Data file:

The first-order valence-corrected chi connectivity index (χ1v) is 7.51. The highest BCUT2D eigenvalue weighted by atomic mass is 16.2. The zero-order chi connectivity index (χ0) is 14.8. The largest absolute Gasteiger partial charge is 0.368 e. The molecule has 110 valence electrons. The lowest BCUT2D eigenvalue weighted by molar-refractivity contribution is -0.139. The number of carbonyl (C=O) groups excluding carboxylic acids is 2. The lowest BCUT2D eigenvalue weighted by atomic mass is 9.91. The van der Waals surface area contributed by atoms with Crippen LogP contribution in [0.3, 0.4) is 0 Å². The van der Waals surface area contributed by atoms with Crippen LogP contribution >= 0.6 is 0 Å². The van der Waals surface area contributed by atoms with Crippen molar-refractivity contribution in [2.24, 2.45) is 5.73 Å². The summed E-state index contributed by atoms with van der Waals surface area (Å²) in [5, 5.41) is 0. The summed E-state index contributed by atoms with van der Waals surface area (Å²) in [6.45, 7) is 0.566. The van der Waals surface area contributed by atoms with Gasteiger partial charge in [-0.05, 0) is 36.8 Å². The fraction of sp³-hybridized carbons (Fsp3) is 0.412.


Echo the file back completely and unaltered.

The first-order valence-corrected chi connectivity index (χ1v) is 7.51. The highest BCUT2D eigenvalue weighted by atomic mass is 16.2. The zero-order chi connectivity index (χ0) is 14.8. The largest absolute Gasteiger partial charge is 0.368 e. The molecule has 110 valence electrons. The lowest BCUT2D eigenvalue weighted by molar-refractivity contribution is -0.139. The number of carbonyl (C=O) groups excluding carboxylic acids is 2. The lowest BCUT2D eigenvalue weighted by atomic mass is 9.91. The van der Waals surface area contributed by atoms with Crippen LogP contribution in [0.3, 0.4) is 0 Å². The van der Waals surface area contributed by atoms with Crippen LogP contribution >= 0.6 is 0 Å². The van der Waals surface area contributed by atoms with Crippen molar-refractivity contribution in [2.24, 2.45) is 5.73 Å². The summed E-state index contributed by atoms with van der Waals surface area (Å²) in [5, 5.41) is 0. The summed E-state index contributed by atoms with van der Waals surface area (Å²) in [6.45, 7) is 0.566. The van der Waals surface area contributed by atoms with Gasteiger partial charge in [-0.05, 0) is 36.8 Å². The fraction of sp³-hybridized carbons (Fsp3) is 0.412.